Mobility delayed is mobility denied: studying the impact of transport-poverty on women in Karachi

Authors: Sana Iqbal*, Coventry University
Topics: Transportation Geography, Gender, Urban Geography
Keywords: Gender, mobility, agency, transport studies
Session Type: Paper
Day: 4/6/2019
Start / End Time: 9:55 AM / 11:35 AM
Room: Tyler, Marriott, Mezzanine Level
Presentation File: No File Uploaded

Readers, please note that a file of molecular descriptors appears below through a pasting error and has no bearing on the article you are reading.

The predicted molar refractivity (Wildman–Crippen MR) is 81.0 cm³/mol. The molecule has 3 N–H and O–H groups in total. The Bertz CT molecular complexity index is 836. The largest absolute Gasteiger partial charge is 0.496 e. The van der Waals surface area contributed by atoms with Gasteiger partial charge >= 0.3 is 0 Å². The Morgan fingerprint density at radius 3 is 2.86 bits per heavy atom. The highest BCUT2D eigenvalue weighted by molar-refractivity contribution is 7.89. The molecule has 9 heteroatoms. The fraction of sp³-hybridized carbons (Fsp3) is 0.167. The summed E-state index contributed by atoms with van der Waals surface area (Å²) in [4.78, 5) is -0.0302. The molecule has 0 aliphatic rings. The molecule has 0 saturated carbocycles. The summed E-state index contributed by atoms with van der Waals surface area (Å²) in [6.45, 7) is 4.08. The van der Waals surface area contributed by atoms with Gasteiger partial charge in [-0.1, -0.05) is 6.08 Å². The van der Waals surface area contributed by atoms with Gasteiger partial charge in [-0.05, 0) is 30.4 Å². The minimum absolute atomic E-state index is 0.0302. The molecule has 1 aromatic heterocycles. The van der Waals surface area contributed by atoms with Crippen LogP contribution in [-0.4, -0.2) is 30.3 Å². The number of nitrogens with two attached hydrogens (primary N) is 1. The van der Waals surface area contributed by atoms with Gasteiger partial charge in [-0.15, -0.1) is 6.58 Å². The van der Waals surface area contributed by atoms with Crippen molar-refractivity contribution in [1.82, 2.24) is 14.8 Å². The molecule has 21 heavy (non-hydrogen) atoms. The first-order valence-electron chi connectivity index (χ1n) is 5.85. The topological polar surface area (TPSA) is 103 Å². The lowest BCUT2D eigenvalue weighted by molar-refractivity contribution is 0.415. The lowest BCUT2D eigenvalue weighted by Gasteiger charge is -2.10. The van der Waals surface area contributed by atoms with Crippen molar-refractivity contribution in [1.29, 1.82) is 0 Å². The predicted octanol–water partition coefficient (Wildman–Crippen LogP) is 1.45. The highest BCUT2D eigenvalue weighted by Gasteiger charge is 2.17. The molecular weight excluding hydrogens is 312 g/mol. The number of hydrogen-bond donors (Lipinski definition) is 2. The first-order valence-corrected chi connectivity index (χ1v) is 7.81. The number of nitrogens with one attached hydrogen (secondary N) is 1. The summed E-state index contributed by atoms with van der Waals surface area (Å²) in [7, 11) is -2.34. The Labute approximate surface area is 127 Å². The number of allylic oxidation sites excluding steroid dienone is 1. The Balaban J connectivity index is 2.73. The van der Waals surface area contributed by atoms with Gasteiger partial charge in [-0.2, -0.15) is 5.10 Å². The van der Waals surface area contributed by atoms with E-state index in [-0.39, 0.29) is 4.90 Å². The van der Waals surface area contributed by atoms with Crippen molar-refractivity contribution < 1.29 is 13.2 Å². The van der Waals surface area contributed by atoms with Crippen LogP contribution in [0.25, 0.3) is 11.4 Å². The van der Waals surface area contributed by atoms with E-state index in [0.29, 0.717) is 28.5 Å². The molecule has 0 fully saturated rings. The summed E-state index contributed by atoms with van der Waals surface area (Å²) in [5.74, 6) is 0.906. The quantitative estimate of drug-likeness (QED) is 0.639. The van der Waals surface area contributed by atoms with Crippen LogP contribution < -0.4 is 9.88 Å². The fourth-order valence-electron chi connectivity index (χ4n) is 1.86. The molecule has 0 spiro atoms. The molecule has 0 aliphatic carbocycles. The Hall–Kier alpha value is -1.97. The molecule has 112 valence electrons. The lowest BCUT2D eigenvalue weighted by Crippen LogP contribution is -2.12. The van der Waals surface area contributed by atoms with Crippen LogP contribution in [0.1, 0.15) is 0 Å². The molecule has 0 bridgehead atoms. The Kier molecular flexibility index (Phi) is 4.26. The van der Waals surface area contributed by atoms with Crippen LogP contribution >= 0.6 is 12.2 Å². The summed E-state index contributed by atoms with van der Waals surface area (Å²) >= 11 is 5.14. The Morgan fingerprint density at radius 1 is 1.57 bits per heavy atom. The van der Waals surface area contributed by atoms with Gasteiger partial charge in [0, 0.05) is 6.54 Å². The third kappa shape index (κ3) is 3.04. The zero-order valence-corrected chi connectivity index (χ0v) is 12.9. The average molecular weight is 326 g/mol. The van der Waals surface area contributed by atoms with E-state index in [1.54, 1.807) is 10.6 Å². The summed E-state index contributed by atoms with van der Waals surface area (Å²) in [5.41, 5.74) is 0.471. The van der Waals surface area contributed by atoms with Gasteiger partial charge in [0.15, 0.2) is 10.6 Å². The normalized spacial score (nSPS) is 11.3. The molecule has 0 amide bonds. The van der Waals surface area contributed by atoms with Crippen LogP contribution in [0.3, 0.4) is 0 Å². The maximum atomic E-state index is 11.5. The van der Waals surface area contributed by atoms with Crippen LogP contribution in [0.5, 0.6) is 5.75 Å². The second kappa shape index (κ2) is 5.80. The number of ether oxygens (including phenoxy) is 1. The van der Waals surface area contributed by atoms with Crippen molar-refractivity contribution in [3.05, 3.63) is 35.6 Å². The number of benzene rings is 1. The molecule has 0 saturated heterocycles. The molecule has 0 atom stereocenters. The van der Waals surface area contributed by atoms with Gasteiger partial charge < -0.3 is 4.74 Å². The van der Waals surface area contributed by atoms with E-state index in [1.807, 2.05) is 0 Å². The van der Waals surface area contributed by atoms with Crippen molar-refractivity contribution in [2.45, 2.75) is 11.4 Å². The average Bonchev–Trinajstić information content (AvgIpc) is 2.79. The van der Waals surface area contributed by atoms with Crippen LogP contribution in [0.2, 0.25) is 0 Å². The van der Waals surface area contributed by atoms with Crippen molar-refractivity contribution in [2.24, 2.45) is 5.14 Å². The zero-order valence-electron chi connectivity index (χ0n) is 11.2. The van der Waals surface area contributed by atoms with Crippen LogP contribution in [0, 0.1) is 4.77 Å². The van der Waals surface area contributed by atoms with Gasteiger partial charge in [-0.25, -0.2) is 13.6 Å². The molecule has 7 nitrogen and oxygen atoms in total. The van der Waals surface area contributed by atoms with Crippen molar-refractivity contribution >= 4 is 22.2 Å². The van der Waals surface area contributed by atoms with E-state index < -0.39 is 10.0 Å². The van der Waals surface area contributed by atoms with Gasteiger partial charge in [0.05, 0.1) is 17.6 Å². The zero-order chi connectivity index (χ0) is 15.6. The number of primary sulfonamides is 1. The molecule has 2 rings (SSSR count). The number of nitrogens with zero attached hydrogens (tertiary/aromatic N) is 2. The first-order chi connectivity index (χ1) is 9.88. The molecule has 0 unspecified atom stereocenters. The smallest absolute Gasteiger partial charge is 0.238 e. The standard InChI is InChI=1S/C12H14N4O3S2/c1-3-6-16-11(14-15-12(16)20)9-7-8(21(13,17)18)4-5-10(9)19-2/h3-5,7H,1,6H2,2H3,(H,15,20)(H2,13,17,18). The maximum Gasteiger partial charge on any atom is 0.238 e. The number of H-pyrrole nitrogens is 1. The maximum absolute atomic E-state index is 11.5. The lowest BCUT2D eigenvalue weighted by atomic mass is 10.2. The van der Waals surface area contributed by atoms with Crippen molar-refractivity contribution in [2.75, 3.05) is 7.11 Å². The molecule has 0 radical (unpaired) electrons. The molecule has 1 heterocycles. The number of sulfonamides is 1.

Karachi is considered the economic hub of Pakistan but ironically lacks a systematized public transport service, which is in the hands of private bus owners. Although the demand-supply gap in the transport sector and the generally poor quality of this deregulated service affects everyone, it wreaks havoc for women, manifesting in the form of transport-related social exclusion. This is because women are additionally marginalized as not only is their mobility restricted but also their access to life opportunities, particularly livelihood options, due to the lack of public transport. Men can benefit from an alternative, and sometimes cheaper private modes of transport such as motorbikes and cycles, which are socially discouraged for women, making them dependent on their male counterparts. There is little literature showing how women are deprived of their agency owing to gender disparity in transport provision as beside the prevalent transport-disadvantage. Hence. The aim of this paper is to study the different aspects of transport poverty on women in Karachi, taking it as a representative megacity in global South, and to assess their impact on women's life opportunities. To achieve this objective, the experiences of women while using public transport as well as of those who have stopped using it, have been analyzed and the barriers to their mobility are assessed, making use of a mixed methods approach. The paper concludes that augmented participation of women in the labor force of the country, necessitates freedom of movement and their needs are adequately reflected in the transport policies

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